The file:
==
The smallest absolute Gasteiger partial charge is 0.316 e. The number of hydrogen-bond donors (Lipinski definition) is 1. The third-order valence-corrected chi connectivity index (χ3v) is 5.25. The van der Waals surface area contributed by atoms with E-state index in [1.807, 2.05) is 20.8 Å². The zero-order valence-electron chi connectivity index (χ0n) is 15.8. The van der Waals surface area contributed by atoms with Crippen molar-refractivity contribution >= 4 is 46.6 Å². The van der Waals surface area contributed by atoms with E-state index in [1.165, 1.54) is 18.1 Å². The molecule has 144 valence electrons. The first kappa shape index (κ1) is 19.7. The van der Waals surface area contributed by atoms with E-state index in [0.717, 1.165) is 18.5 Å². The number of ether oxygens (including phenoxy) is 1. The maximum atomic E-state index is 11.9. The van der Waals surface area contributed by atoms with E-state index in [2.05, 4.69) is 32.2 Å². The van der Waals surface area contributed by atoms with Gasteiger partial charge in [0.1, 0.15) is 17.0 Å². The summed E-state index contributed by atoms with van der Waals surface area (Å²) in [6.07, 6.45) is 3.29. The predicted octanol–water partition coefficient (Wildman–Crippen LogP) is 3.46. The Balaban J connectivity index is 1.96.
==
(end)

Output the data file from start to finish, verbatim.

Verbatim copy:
The smallest absolute Gasteiger partial charge is 0.316 e. The number of hydrogen-bond donors (Lipinski definition) is 1. The third-order valence-corrected chi connectivity index (χ3v) is 5.25. The van der Waals surface area contributed by atoms with E-state index in [1.807, 2.05) is 20.8 Å². The zero-order valence-electron chi connectivity index (χ0n) is 15.8. The van der Waals surface area contributed by atoms with Crippen molar-refractivity contribution >= 4 is 46.6 Å². The van der Waals surface area contributed by atoms with E-state index in [1.165, 1.54) is 18.1 Å². The molecule has 144 valence electrons. The first kappa shape index (κ1) is 19.7. The van der Waals surface area contributed by atoms with E-state index in [0.717, 1.165) is 18.5 Å². The number of ether oxygens (including phenoxy) is 1. The maximum atomic E-state index is 11.9. The van der Waals surface area contributed by atoms with E-state index in [2.05, 4.69) is 32.2 Å². The van der Waals surface area contributed by atoms with Gasteiger partial charge in [0.1, 0.15) is 17.0 Å². The summed E-state index contributed by atoms with van der Waals surface area (Å²) in [6.07, 6.45) is 3.29. The predicted octanol–water partition coefficient (Wildman–Crippen LogP) is 3.46. The Balaban J connectivity index is 1.96.